HIV prevention efforts must reach most vulnerable – adolescents, young women, LGBTQIA+ communities

“Condoms will just disappear from our homes and we will know they are being used,” said 'Maneo Ramabanta, in Lesotho, where HIV prevention efforts must reach vulnerable adolescents. © UNFPA Lesotho/Violet Maraisane
  • 23 July 2018

Netherlands/Lesotho/Botswana – The number of AIDS-related deaths has fallen to its lowest point this century thanks to improved access to antiretroviral treatment, according to a newly released report. Yet prevention efforts are leaving the most vulnerable behind.

Last year, about 40 per cent of new HIV infections took place among key populations – a group including members of the lesbian, gay, bisexual, transgender and intersex (LGBTQIA+) community, people who inject drugs, and other at-risk groups – and their sexual partners.

And in sub-Saharan Africa, adolescent girls and young women, aged 15 to 24, are disproportionately affected by the HIV epidemic. Despite being roughly one tenth of the population, they account for one in four new infections, according to data from UNAIDS

Nelly Thobega, a 28-year-old transgender woman in Botswana, explained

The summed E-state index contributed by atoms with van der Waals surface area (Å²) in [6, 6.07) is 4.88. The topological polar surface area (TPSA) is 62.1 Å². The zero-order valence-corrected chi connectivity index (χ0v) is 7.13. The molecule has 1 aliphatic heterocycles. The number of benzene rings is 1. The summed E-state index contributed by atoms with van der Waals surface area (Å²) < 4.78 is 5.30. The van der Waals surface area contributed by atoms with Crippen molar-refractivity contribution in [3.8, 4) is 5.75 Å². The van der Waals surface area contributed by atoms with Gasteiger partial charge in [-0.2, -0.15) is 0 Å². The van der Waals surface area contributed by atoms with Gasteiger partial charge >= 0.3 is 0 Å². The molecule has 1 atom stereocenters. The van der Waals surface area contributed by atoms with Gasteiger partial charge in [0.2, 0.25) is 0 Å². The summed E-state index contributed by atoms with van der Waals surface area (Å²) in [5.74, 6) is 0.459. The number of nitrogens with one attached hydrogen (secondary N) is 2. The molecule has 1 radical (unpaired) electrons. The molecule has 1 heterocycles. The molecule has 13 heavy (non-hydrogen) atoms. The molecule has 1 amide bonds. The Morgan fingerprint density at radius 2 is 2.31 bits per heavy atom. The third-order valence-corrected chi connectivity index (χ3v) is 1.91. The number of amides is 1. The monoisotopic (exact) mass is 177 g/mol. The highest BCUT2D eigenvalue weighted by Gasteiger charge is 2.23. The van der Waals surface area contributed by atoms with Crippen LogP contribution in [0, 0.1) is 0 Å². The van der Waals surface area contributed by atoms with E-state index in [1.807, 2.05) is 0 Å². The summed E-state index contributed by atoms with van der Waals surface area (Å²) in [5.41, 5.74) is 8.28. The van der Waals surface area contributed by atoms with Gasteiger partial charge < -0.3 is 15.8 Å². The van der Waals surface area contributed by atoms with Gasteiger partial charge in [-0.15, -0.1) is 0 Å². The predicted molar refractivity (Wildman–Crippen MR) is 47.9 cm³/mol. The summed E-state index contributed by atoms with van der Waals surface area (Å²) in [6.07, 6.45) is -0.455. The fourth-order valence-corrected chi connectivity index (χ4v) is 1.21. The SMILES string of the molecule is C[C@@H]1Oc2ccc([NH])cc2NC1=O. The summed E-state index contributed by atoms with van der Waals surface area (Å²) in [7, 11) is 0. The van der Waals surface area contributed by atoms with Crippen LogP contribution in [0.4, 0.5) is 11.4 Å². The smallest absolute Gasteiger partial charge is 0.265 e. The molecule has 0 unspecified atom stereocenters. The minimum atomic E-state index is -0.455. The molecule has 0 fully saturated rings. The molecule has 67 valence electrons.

the challenges she and others face while trying to accessing health
services. ​​​​​© UNFPA Botswana

Prevention efforts are failing to serve these communities because of entrenched discrimination and inequality. Both key populations and young women and girls face elevated threats of violence, which increase their risk of acquiring the virus. It also limits their ability to engage in preventative measures, such as negotiating condom use. 

And many vulnerable persons feel unable to seek care from health-care providers, fearing censure and stigma. 

“We need to empower every individual to protect their health and well-being,” UNFPA Executive Director Dr. Natalia Kanem said today at the 22nd International AIDS Conference, held in Amsterdam, the Netherlands.

“We must end stigma and discrimination toward key populations, adolescents and youth, especially in health care,” she emphasized. “Human rights are everyone’s rights.”

Improving access to prevention

UNFPA is working with governments and partners around the world to improve access to prevention measures, particularly for adolescents, women and key populations. 

In Mafeteng District, Lesotho, for example, UNFPA worked with one community that agreed to make condoms available, without judgment, in their homes.

This unusual step was taken to protect young people in a country where nearly 24 per cent of adults are HIV-positive.

“Condoms will just disappear from our homes and we will know they are being used,” said ‘Maneo Ramabanta, a community member.

UNFPA Executive Director Dr. Natalia Kanem attends an event hosted by
CONDOMIZE!, a youth-driven UNFPA campaign that promotes condom
access, at the 22nd International AIDS Conference in Amsterdam.
© Joni Israeli